“These are tough times for the city,” Mr. Murray said, “but that is not an excuse for leaving a client, particularly one who is indigent.”
He said Legal Aid’s 187 management lawyers would step in to handle some pending cases.
Mr. Letwin said the union delegates had directed the leaders to call a one-day strike before the end of January if there was no progress in the negotiations. The date is to remain secret until the last minute.
Legal Aid, the largest organization of its kind in the country, has grown sharply, along with the caseload of the city’s criminal courts, in recent years. The society provides defense lawyers in about 60 percent of the indigent cases. Private lawyers paid with public funds handle the remainder.
The labor dispute comes amid growing suggestions from inside and outside the organization that problems in operation may have come with growth. Challenges to the Society
Last summer, the state’s Chief Administrator of the Courts, Matthew T. Crosson, for the first time opened a portion of the Legal Aid contract to competitive bidding. He said the agency should not have a monopoly over the field of legal representation to the poor. In the end, Legal Aid kept the state contract, but only after Mr. Crosson said he had forced the organization to scale back what he termed excessive management costs.
Mr. Letwin won election as president of the Legal Aid union last year by outlining what he said was a broad platform to challenge the way the society functioned. He said the organization had forgotten its role as an aggressive advocate for poor people.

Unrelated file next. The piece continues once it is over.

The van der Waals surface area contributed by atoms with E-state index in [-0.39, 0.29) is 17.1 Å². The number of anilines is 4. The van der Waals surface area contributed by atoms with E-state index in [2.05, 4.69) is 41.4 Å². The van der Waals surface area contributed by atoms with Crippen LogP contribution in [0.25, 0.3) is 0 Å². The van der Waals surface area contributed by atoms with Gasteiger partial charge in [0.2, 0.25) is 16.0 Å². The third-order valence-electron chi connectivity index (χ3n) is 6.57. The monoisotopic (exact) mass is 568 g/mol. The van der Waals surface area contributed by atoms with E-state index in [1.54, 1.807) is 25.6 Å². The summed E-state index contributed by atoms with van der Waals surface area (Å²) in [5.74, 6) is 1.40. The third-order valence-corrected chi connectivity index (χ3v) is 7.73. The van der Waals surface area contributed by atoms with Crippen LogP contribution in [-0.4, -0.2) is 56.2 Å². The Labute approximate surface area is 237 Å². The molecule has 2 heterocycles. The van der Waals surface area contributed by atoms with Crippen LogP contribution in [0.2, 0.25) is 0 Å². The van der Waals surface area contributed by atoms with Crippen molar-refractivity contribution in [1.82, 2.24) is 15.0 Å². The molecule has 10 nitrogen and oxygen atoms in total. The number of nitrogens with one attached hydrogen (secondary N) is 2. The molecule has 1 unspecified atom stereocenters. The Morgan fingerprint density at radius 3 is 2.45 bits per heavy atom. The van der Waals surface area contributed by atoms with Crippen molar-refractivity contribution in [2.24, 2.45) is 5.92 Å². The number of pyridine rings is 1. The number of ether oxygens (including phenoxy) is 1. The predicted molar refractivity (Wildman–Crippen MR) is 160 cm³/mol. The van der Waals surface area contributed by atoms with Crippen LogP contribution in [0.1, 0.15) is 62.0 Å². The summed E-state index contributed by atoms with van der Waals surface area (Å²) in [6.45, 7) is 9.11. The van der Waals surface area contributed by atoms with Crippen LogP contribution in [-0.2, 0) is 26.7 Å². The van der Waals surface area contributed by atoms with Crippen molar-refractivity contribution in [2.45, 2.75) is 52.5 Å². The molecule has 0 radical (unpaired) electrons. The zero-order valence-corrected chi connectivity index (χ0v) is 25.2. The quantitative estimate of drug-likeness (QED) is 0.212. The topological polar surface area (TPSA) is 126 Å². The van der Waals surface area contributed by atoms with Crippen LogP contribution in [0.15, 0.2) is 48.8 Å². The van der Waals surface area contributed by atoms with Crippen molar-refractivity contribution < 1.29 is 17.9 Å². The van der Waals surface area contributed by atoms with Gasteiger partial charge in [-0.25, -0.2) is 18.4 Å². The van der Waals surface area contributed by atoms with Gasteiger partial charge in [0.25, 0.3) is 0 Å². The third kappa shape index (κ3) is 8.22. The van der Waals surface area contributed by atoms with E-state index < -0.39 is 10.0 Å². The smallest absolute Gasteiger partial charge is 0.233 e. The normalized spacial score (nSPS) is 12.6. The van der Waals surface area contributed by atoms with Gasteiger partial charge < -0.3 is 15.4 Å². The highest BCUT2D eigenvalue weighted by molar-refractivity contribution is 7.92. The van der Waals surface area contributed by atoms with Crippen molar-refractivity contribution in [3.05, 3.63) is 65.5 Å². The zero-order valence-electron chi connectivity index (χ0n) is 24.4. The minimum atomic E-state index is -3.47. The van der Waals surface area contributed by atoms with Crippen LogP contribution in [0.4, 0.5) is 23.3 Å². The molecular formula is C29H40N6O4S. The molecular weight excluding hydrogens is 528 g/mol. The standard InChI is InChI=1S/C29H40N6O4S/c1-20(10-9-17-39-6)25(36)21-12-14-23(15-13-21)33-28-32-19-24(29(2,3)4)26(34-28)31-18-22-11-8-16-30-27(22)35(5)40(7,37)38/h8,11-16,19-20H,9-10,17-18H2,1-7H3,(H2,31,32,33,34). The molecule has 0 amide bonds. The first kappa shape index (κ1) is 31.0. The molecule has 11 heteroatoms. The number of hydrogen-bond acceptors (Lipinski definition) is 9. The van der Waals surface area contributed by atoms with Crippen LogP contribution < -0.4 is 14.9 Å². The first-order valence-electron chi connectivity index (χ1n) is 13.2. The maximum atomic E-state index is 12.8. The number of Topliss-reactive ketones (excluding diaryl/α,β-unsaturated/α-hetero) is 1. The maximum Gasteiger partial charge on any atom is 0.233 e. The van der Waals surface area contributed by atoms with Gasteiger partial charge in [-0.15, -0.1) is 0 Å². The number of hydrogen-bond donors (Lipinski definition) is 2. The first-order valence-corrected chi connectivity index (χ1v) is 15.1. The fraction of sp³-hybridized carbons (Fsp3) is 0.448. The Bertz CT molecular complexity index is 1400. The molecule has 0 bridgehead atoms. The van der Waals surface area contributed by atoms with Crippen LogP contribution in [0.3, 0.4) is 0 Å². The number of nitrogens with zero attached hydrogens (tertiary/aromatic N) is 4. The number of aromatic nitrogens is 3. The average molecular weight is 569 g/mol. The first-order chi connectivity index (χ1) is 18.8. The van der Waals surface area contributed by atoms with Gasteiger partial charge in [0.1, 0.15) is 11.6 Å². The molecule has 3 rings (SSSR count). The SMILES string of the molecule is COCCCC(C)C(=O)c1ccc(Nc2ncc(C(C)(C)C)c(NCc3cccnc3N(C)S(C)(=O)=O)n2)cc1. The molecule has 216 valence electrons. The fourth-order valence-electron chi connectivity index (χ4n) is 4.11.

Legal Aid’s managers deny that basic issues about the organization are being raised. But some acknowledge that the stress of the criminal-justice system is being passed through to the lawyers for the poor. A Scrappier Approach Urged
“We are trying to provide quality representation in a system that doesn’t encourage it,” said Robert M. Baum, the lawyer in charge of the society’s criminal defense division, “and that creates frustrations.” “
In interviews, Legal Aid lawyers said the dispute had come to a flash point because the society’s management and its board members, many of whom are lawyers from the city’s wealthiest law firms, had become too passive on behalf of the poor.
Robert E. Massi, a lawyer in the Brooklyn office for 18 years, said Legal Aid’s board members were more interested in listing their charitable work on their office letterheads than in addressing the problems of defendants in the criminal courts. A Matter of Focus
“The issue here,” Mr. Massi said, “is whether we are here to be the Legal Aid Society for the poor of New York City or whether we’re here to provide high-salary jobs for people like Arch Murray and letterhead credits for the Wall Street lawyers who are on the board.”
Mr. Murray said the whole purpose of the organization was to provide service for the poor, and he said Mr. Massi and other staff lawyers ought to focus on the financial problems facing the organization.
“They ought to concentrate on trying to solve the problem,” Mr. Murray said, “instead of throwing rocks at the people who are trying to solve it.”
Photo: Archibald R. Murray, executive director of the Legal Aid Society, said the lawyers’ union dispute was mainly about money. (Neal Boenzi/The New York Times)